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From around 1956 until the mid 1980s, Dodge, Plymouth and even Chrysler squads were the most ubiquitous police cars in North America. In fact, the biggest department, the NYPD, used Plymouth and Dodge squads almost exclusively until the rear-drive M body car was finally axed in 1989.
The no-frills Savoy two-door sedan was home to another engine of considerable repute, the infamous 413 Max Wedge, a Super Stock monster block Chrysler introduced in the spring of 1962.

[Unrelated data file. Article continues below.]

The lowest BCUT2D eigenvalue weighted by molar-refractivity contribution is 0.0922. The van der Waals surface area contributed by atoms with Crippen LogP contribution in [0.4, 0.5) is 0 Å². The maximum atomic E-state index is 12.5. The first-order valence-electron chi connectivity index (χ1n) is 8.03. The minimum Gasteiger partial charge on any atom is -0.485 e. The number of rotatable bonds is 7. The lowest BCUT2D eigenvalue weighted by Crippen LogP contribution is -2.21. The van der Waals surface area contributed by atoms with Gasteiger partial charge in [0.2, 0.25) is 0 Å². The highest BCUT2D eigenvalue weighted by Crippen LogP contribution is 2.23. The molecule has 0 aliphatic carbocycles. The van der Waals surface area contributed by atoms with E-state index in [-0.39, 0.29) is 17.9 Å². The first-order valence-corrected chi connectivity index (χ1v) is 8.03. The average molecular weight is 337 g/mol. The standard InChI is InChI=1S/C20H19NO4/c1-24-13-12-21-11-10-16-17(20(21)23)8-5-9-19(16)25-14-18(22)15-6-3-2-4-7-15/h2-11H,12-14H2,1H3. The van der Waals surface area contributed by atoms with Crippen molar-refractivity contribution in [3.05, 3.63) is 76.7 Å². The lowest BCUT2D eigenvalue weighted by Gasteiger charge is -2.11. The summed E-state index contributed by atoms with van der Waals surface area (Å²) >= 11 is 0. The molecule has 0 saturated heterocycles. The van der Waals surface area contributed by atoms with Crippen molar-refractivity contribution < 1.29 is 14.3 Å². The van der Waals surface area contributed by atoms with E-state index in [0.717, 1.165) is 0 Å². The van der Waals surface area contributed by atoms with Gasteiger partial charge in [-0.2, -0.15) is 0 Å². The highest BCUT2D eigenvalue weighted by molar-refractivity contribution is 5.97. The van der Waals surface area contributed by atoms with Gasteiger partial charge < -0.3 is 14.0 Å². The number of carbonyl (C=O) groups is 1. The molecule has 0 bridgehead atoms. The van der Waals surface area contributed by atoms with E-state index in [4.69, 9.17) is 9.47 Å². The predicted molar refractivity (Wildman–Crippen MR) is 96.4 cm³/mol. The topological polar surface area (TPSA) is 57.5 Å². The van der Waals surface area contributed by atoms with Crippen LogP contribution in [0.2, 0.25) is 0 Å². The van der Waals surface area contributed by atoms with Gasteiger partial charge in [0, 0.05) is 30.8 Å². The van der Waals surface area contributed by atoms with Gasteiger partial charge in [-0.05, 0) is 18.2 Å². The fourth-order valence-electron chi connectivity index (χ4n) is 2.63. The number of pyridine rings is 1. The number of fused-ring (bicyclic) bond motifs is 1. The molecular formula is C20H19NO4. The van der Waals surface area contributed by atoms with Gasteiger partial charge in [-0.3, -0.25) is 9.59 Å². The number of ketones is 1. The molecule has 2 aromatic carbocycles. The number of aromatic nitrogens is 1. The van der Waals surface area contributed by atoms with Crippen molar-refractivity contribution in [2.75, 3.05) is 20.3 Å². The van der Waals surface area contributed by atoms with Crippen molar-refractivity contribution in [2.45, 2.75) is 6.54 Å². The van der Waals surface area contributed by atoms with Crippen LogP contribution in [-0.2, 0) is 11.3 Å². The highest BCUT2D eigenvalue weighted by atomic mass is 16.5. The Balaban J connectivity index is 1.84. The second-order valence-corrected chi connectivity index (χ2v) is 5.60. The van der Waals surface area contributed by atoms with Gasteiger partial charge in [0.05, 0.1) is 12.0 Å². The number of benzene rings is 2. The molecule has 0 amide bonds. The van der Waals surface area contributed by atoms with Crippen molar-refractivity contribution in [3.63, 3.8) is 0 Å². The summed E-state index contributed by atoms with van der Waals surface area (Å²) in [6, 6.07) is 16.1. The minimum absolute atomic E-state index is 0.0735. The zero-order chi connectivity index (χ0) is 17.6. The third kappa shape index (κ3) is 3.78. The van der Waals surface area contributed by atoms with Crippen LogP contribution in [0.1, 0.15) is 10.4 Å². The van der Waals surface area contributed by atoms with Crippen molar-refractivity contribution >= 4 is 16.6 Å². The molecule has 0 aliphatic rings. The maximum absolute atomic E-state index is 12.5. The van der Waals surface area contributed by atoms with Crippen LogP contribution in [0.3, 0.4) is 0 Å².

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285 HP 368 CI V-8 ENGINE & AUTOMATIC TRANSMISSIONSTRIKING MAROON PAINT OVER MATCHING INTERIORSOUGHT-AFTER, RARE AND GLAMOROUS 1950S AUTOMOTIVE ICONTHE CAR OF THE RICH AND POWERFUL WHEN NEWOFFERED FROM 22 YEARS OF SOLE OWNERSHIPWELL RESTORED, PRESERVED, AND PRESENTED THROUGHOUTINCLUDES RESTORATION BOOKS, MANUALS AND CATALOGUES In all respects, the Continental Mark II was a radical departure for Ford Motor Company so much so, the car was not even badged as a Lincoln. Instead, it was the launch product of the new Continental Division of the Ford Motor Company, with a dedicated assembly plant in Wixom, Michigan near Detroit. Development was spearheaded by William Clay Ford and key staff included chief body engineer Gordon Buehrig of Duesenberg and Auburn renown. With excellent lines and tasteful adornments, the understated Continental Mark II emphasized elegance over flamboyance, with proportions similar to those of the Thunderbird and an homage to the original Continentals of the 1940s, a molded trunk lid in the shape of a concealed spare tire. Under the four-pointed star on the hood resided a new, dynamometer-tested 368-CI V-8 engine developing nearly 300 HP. A product of exceptional quality, the Mark II was largely hand-built with only the finest materials used throughout. Buyers could choose from 19 standard exterior colors and 43 interior design schemes with five fabric options. Even with an initial sticker price of nearly $11,000 more than a contemporary Rolls-Royce, Ford reportedly lost thousands on every Mark II built. Mark II buyers were the eras wealthiest and most famous, including Elvis Presley, Frank Sinatra, Nelson Rockefeller and President Dwight Eisenhower. Conceived at the height of automotive fashion, the 1955 dbut of the Mark II at Paris was fitting. Production was limited, numbering 1,325 for 1956 and 444 for 1957. Today, these glamorous vehicles continue to rank among the postwar eras finest.Finished in Burgundy over matching upholstery with Grey accents, this 1956 Continental Mark II is a highly attractive example throughout and continues to benefit from a quality restoration. Comprehensive standard features and amenities include power-assisted brakes, steering, front seat, side and vent windows, plus full instrumentation including a tachometer and low-fuel warning indicator. Air conditioning, a rare option, is present but inoperative. Offered from 22 years of single ownership, this Continental Mark II was shown just once at the Geneva Concours dElegance. A recent test drive confirms it drives well and straight, without rattles or squeaks, and tracks and stops straight, providing a proper driving experience. Handsomely presented and offered from long-term ownership, this sophisticated 1956 Continental Mark II stands proudly as Ford Motor Companys top product for 1956-57. Contact us now to see this rare, glamorous and highly collectible postwar icon for yourself and make purchase arrangements!
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